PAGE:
In 1993 Young and Vines spoke at a conference in Rockville, Md., billed as a first step toward “building bridges” between Bible-believing Southern Baptists and independent fundamentalists. Host pastor Bob Crowley credited resurgence co-founder Paige Patterson, who did not attend, with coming up with the idea for the gathering.

Speakers included Jerry Falwell, then an independent Baptist who downplayed talk that he might one day join the SBC. “I’m an independent Baptist,” Falwell said. “That’s my personality. I couldn’t stay in anything long. They’d throw me out if I didn’t quit. And it’s mainly because I’m a street fighter.”

Falwell’s Thomas Road Baptist Church in Lynchburg, Va., affiliated with the Southern Baptist Convention three years later, prompting a number of other independent fundamental Baptist churches to follow suit.

Among them is Ashland Avenue Baptist Church in Lexington, Ky., the congregation that holds copyright to the classic Landmark Baptist pamphlet “The Trail of Blood.” The church’s pastor at the time, Hershael York, now teaches at Southern Baptist Theological Seminary and is current president of the Kentucky Baptist Convention.

Another recent alliance reaches across denominational lines.

Former SBC president Jack Graham is working in a multi-church Global Day of Prayer May 15 in Dallas with the nationally famous pastor T.D. Jakes, who leads a non-denominational church and has been criticized for beliefs about the Trinity.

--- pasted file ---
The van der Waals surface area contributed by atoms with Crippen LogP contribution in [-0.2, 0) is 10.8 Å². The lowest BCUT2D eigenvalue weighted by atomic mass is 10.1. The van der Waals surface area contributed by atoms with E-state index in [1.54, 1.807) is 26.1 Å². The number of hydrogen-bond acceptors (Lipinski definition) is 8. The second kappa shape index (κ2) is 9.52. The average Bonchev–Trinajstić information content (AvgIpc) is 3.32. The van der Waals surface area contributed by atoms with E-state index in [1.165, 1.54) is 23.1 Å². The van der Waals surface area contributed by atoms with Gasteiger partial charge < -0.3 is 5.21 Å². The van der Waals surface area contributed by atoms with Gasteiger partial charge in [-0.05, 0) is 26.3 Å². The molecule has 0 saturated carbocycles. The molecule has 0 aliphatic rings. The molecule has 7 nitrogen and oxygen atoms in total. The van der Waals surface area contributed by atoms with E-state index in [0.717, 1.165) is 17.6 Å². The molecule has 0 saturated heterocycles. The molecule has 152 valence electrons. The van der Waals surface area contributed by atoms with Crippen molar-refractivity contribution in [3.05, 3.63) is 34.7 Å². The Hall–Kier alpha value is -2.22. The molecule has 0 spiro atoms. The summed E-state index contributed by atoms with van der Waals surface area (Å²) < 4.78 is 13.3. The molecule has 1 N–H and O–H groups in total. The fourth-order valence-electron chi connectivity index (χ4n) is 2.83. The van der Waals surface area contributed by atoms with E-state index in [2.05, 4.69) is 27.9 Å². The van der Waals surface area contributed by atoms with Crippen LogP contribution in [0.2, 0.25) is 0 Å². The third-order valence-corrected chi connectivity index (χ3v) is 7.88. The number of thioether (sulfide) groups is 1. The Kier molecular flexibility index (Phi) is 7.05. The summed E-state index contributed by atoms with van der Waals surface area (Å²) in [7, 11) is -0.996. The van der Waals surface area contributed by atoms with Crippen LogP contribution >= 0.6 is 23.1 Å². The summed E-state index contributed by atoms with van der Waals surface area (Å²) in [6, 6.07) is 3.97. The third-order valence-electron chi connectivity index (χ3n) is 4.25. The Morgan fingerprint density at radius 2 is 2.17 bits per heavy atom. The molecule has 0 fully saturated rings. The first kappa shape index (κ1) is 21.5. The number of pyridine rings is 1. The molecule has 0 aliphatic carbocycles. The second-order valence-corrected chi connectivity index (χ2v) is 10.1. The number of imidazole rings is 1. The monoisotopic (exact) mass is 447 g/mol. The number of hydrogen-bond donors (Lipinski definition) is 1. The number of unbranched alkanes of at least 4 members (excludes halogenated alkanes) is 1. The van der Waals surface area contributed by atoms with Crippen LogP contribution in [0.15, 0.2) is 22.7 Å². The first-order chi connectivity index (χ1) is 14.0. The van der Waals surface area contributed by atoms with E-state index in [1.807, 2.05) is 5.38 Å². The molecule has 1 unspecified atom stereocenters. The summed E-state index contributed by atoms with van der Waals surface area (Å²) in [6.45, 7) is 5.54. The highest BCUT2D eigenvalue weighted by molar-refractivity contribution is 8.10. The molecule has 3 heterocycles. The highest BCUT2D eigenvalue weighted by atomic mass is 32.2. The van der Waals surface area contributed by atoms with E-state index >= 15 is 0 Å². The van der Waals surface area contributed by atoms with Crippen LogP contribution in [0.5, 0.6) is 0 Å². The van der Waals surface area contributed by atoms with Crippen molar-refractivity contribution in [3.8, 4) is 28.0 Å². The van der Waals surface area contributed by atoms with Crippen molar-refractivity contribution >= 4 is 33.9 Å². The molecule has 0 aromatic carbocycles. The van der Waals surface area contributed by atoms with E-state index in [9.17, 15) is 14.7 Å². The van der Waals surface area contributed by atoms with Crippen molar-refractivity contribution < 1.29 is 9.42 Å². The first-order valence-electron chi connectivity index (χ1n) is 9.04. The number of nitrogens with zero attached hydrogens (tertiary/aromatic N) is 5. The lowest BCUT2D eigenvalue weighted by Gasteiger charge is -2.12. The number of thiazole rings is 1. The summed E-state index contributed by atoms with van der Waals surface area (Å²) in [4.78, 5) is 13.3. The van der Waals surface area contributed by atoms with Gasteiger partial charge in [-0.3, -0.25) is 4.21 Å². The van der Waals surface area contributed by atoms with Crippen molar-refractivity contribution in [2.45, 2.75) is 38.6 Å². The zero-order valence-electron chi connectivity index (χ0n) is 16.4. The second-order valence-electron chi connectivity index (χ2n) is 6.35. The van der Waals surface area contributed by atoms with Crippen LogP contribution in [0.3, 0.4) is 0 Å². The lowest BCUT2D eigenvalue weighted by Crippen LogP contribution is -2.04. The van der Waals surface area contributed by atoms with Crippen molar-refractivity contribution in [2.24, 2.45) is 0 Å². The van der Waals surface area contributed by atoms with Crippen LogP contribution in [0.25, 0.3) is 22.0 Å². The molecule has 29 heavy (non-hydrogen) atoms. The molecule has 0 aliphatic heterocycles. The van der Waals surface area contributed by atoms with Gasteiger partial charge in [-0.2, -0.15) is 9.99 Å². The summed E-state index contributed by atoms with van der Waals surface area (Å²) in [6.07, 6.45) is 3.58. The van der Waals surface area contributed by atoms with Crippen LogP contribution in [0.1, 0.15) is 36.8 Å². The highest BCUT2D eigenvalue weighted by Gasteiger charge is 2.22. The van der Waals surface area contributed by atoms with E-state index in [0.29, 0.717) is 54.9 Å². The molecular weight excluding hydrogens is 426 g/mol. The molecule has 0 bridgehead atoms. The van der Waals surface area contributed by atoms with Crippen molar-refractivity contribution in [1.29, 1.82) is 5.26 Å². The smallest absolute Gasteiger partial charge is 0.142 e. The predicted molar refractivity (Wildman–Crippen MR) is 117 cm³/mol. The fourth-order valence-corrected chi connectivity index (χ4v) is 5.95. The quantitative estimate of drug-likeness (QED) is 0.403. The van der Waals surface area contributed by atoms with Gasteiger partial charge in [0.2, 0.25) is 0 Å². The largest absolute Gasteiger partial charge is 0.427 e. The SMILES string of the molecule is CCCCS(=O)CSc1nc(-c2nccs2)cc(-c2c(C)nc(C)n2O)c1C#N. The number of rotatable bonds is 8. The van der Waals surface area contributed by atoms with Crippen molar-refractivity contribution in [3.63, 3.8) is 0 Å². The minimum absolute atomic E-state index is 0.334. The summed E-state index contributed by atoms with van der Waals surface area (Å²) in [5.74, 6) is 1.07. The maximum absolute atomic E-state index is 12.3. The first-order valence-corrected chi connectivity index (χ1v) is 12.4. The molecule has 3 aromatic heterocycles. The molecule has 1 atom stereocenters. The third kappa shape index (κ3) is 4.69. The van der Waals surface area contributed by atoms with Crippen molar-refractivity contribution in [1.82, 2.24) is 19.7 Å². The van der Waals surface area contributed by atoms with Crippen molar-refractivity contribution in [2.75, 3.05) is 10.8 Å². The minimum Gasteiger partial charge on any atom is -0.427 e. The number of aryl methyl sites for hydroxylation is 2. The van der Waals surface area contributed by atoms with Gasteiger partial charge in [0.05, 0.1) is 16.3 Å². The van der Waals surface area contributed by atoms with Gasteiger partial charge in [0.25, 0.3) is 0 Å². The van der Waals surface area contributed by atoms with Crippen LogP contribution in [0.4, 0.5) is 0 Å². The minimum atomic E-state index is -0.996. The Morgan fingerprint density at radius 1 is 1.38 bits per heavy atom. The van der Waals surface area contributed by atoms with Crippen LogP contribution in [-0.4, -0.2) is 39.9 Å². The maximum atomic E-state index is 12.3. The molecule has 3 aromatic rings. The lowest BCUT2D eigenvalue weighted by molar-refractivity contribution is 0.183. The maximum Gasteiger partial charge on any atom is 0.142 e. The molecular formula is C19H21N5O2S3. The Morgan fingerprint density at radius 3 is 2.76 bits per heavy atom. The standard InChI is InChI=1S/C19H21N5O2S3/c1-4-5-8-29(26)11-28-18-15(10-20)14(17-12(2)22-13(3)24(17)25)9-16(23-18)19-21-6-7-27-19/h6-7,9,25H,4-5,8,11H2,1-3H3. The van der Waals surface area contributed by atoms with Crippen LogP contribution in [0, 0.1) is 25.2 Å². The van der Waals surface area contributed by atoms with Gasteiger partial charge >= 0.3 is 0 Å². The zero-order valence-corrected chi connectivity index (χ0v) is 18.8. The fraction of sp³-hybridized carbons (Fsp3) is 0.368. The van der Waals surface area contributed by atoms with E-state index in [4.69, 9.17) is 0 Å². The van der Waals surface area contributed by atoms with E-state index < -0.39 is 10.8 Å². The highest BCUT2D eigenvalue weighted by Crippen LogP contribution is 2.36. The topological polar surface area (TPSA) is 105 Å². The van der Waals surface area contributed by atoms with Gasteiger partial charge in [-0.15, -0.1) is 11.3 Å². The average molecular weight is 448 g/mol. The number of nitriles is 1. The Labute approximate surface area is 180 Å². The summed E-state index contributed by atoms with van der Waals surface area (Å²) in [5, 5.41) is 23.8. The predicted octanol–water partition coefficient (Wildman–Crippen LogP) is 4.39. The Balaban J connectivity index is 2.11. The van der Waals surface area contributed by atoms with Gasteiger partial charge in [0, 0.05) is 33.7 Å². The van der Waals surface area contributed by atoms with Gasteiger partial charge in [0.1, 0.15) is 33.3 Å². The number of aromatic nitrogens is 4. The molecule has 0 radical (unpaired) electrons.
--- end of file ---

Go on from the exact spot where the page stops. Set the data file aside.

“You come away from our conversations with the old adage, more unites us than divides us,” Graham, pastor of Prestonwood Baptist Church in Plano, Texas, told the Dallas Morning News. “We can work together and still maintain our own denominational and doctrinal distinctives.”

Others draw the circle even wider, recognizing common ground not only among evangelicals but also with conservative Catholics.

Prison Fellowship founder Charles Colson and Catholic scholar Richard John Neuhaus have convened talks since 1994 of an ad hoc group calling itself Evangelicals and Catholics Together.

One participant, Timothy George, dean of Samford University’s Beeson Divinity School, is “poised to become the leading non-Catholic voice for ecumenical unity,” Louisiana Baptist pastor Jerry Moser, a longtime critic of the ECT, wrote in his March 29 RADEN (Rome and Daughters Ecumenical News) Report.

George, in an interview in the April 4 issue of Christianity Today, said the next round of discussions, which begin April 21 in New York, will focus on the “cost of discipleship.” The term is title of a book by German theologian Dietrich Bonhoeffer, but the group will also study Pope John Paul II’s encyclical Evangelium Vitae: The Gospel of Life, he said.

George said some people believe the ECT group got sidetracked when it moved beyond social issues into theology, but he disagrees. “I think it was an important trajectory when we began to look at the theological issues,” he said.

Bob Allen is managing editor of EthicsDaily.com.